Oceans take up over 70 per cent of Earth’s surface and over 90 per cent of our planet’s habitable surface. Roughly 97 per cent of the water found in this globe is in the oceans. The aquamarine world also harbours countless species of fish and plants. The latter produces most of the oxygen on this planet. Oceans provides us with food and livelihood. Yet we, as a species, have significantly compromised this biodiverse domain for our greed.
World Oceans Day is observed annually on June 8 to make people aware of the negative impact of human activities such as garbage disposal, sewage, oil leaks from ships and drilling station accidents. Below, we take a look at the day’s history, this year’s theme and its significance.
On June 8, 1992, at the Earth Summit of the United Nations Conference on Environment and Development (UNCED), the Oceans Institute of Canada proposed the idea of the observance of an international ocean’s day. It took 16 more years for this concept to bear fruit. In 2008, the United Nations General Assembly, led by Canada, passed the resolution 63/111, through which they declared that June 8 would be observed every year as World Ocean’s Day. The inaugural observance happened a year later and had the theme “Our Ocean, Our Responsibility.”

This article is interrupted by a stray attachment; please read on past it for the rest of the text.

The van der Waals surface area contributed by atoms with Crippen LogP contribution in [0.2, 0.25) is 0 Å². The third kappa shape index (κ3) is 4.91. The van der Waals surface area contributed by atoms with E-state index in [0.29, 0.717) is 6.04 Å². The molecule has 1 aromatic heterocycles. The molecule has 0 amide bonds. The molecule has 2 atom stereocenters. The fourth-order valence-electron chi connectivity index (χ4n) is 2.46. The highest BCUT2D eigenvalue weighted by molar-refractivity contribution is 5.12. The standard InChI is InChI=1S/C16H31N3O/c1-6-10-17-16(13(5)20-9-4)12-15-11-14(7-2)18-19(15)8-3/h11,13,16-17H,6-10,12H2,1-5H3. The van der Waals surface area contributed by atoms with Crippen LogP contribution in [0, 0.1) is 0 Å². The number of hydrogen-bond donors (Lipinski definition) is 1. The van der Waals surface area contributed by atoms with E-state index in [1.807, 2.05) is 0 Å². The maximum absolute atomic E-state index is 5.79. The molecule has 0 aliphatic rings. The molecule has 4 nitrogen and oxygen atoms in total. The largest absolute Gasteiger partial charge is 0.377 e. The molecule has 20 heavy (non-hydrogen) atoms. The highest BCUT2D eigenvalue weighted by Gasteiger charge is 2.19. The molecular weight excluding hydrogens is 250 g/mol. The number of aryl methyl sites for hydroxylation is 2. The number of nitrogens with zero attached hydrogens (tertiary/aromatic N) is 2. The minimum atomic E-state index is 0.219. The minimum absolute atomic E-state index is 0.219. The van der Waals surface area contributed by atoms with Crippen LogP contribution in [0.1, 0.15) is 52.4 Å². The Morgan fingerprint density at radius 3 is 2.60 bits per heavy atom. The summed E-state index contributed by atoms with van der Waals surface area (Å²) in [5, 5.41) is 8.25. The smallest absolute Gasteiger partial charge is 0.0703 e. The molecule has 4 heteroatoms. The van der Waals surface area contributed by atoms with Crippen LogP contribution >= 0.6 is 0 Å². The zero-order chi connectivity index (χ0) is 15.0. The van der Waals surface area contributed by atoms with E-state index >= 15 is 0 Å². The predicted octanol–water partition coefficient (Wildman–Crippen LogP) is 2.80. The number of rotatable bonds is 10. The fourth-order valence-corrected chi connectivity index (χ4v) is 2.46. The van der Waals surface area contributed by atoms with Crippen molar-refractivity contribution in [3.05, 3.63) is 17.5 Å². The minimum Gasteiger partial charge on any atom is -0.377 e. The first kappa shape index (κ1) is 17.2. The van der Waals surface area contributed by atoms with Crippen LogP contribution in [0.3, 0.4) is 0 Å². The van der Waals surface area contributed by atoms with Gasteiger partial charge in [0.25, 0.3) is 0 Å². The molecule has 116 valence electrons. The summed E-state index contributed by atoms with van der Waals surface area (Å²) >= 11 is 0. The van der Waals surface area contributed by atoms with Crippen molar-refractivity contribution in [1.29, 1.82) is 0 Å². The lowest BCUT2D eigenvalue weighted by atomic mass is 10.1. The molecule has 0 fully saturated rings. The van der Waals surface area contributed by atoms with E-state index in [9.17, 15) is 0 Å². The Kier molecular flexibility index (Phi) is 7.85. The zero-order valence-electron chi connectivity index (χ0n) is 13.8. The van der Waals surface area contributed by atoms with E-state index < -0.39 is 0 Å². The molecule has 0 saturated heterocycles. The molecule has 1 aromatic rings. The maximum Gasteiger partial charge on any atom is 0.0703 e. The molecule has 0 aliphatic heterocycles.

The theme for this year is World Oceans Day is “The Ocean: Life and Livelihoods.” As noted by the United Nations, more than three billion people work in ocean-based industries and that number will rise with a growing human population. Sustainable use of oceans is needed to prevent oceanic resources from being depleted or damaged to alarming levels.
Awareness on a mass scale is needed to preserve our oceans and their rich biodiversity. Whether it is fishermen, corporate bodies or individuals, all must realise the importance of maintaining the health of oceans for their own good. The UN has also proclaimed a Decade of Ocean Science for Sustainable Development, which will begin this year and run till 2030. This is to encourage cooperation among nations for research and the creation of technologies that help both the oceans and our society.